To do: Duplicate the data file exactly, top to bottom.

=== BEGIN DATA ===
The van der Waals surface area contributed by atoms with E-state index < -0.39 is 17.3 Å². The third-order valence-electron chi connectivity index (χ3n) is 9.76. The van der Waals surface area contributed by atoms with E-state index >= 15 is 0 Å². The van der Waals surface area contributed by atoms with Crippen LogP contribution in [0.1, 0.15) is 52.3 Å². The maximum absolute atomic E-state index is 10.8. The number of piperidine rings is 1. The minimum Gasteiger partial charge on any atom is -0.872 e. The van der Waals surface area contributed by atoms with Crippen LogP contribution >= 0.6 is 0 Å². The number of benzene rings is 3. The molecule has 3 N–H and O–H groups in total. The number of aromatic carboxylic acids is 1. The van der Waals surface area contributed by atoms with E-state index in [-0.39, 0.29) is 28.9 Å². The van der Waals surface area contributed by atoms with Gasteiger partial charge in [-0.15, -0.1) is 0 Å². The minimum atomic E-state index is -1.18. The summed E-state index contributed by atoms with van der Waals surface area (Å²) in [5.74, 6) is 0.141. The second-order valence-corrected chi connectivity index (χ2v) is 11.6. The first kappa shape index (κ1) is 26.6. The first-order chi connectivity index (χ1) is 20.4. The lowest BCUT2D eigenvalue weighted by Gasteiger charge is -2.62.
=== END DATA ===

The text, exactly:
The van der Waals surface area contributed by atoms with E-state index < -0.39 is 17.3 Å². The third-order valence-electron chi connectivity index (χ3n) is 9.76. The van der Waals surface area contributed by atoms with E-state index >= 15 is 0 Å². The van der Waals surface area contributed by atoms with Crippen LogP contribution in [0.1, 0.15) is 52.3 Å². The maximum absolute atomic E-state index is 10.8. The number of piperidine rings is 1. The minimum Gasteiger partial charge on any atom is -0.872 e. The van der Waals surface area contributed by atoms with Crippen LogP contribution >= 0.6 is 0 Å². The number of benzene rings is 3. The molecule has 3 N–H and O–H groups in total. The number of aromatic carboxylic acids is 1. The van der Waals surface area contributed by atoms with E-state index in [-0.39, 0.29) is 28.9 Å². The van der Waals surface area contributed by atoms with Gasteiger partial charge in [-0.15, -0.1) is 0 Å². The minimum atomic E-state index is -1.18. The summed E-state index contributed by atoms with van der Waals surface area (Å²) in [5.74, 6) is 0.141. The second-order valence-corrected chi connectivity index (χ2v) is 11.6. The first kappa shape index (κ1) is 26.6. The first-order chi connectivity index (χ1) is 20.4. The lowest BCUT2D eigenvalue weighted by Gasteiger charge is -2.62.